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Meta-Analysis
. 2008 Apr;69(4):621-32.
doi: 10.4088/jcp.v69n0415.

Cognitive-behavioral Therapy for Adult Anxiety Disorders: A Meta-Analysis of Randomized Placebo-Controlled Trials

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Free PMC article
Meta-Analysis

Cognitive-behavioral Therapy for Adult Anxiety Disorders: A Meta-Analysis of Randomized Placebo-Controlled Trials

Stefan G Hofmann et al. J Clin Psychiatry. .
Free PMC article

Abstract

Objective: Cognitive-behavioral therapy (CBT) is frequently used for various adult anxiety disorders, but there has been no systematic review of the efficacy of CBT in randomized placebo-controlled trials. The present study meta-analytically reviewed the efficacy of CBT versus placebo for adult anxiety disorders.

Data sources: We conducted a computerized search for treatment outcome studies of anxiety disorders from the first available date to March 1, 2007. We searched MEDLINE, PsycINFO, PubMed, Scopus, the Institute of Scientific Information, and Dissertation Abstracts International for the following terms: random*, cognitive behavior*therap*, cognitive therap*, behavior*therap*, GAD, generalized anxiety disorder, OCD, obsessive compulsive disorder, social phobia, social anxiety disorder, specific phobia, simple phobia, PTSD, post-traumatic stress disorder, and acute stress disorder. Furthermore, we examined reference lists from identified articles and asked international experts to identify eligible studies.

Study selection: We included studies that randomly assigned adult patients between ages 18 and 65 years meeting DSM-III-R or DSM-IV criteria for an anxiety disorder to either CBT or placebo. Of 1165 studies that were initially identified, 27 met all inclusion criteria.

Data extraction: The 2 authors independently identified the eligible studies and selected for each study the continuous measures of anxiety severity. Dichotomous measures reflecting treatment response and continuous measures of depression severity were also collected. Data were extracted separately for completer (25 studies for continuous measures and 21 studies for response rates) and intent-to-treat (ITT) analyses (6 studies for continuous measures and 8 studies for response rates).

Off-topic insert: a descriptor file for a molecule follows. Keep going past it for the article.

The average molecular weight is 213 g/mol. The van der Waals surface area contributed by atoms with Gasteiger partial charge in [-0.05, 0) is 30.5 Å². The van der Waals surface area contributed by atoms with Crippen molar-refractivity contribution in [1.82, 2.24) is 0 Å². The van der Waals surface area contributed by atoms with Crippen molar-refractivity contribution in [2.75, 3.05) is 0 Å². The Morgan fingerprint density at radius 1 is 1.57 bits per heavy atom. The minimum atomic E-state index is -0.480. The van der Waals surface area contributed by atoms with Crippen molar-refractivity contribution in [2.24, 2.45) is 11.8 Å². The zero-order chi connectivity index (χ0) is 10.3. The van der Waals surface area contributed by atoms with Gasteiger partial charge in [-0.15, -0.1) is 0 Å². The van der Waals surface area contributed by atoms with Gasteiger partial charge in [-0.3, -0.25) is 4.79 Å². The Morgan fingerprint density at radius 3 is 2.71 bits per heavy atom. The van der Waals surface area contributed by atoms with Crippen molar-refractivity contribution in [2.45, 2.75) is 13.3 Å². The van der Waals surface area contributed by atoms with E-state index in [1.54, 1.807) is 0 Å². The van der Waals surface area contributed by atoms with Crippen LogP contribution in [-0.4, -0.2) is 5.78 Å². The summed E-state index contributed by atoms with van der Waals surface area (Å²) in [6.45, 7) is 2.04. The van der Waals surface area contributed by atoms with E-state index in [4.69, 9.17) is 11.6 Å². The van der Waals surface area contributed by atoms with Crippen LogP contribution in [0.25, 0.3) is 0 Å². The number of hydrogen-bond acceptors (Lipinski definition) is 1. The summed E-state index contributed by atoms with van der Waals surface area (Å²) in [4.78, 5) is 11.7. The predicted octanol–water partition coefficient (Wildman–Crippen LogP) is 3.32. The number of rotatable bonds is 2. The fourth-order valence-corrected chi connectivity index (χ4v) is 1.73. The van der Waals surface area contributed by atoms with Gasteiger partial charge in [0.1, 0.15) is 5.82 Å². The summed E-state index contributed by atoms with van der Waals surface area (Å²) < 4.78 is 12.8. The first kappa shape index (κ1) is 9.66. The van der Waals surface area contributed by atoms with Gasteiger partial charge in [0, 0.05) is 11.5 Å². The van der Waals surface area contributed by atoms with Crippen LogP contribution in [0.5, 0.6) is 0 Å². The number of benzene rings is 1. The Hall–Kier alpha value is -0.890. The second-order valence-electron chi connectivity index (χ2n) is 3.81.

Data synthesis: There were no significant differences in attrition rates between CBT and placebo. Random-effects models of completer samples yielded a pooled effect size (Hedges' g) of 0.73 (95% CI = 0.88 to 1.65) for continuous anxiety severity measures and 0.45 (95% CI = 0.25 to 0.65) for depressive symptom severity measures. The pooled odds ratio for completer treatment response rates was 4.06 (95% CI = 2.78 to 5.92). The strongest effect sizes were observed in obsessive-compulsive disorder and acute stress disorder, and the weakest effect size was found in panic disorder. The advantage of CBT over placebo did not depend on placebo modality, number of sessions, or study year.

Conclusions: Our review of randomized placebo-controlled trials indicates that CBT is efficacious for adult anxiety disorders. There is, however, considerable room for improvement. Also, more studies need to include ITT analyses in the future.

Figures

Figure 1
Figure 1. Study selection and reasons for exclusions
Figure 2
Figure 2. Effect size estimates (Hedges’ g) and the statistical tests of the acute treatment efficacy of CBT compared to placebo on the primary continuous anxiety measures for the identified studies
Note: ASD = Acute Stress Disorder; GAD = Generalized Anxiety Disorder; OCD = Obsessive-Compulsive Disorder; PD = Panic Disorder; PTSD = Post Traumatic Stress Disorder; SAD = Social Anxiety Disorder.
Figure 3
Figure 3. Odds ratios and statistical tests of the acute treatment response to CBT versus placebo for the identified studies
Note: CIDI = Composite International Diagnostic Interview; CAPS-2 = Clinician Administered PTSD Scale, version 2 ; CGI - S = Clinical Global Impressions Scale – Improvement ; SRT = Symptom Rating Test; PTSD symptom scale = Post-traumatic Stress Disorder Symptom Scale; SPDS-S = Social Phobic Disorder Severity and Change Form – Severity ; LSAS-SR = Liebowitz Social Anxiety Scale – Self Report ; CSS = Clinically Significant Change; RC = Reliable Change.
Figure 4
Figure 4. Average effect size estimates (Hedges’ g) and corresponding 95% confidence intervals of the acute treatment efficacy of CBT as compared to placebo on the various anxiety disorders for the primary continuous anxiety measures (red bars) and depression measures (green bars)
Figure 5
Figure 5. Average odds ratios of acute treatment response to CBT as compared to placebo and statistical tests for the various anxiety disorders. *: P < .05; **; P < .001

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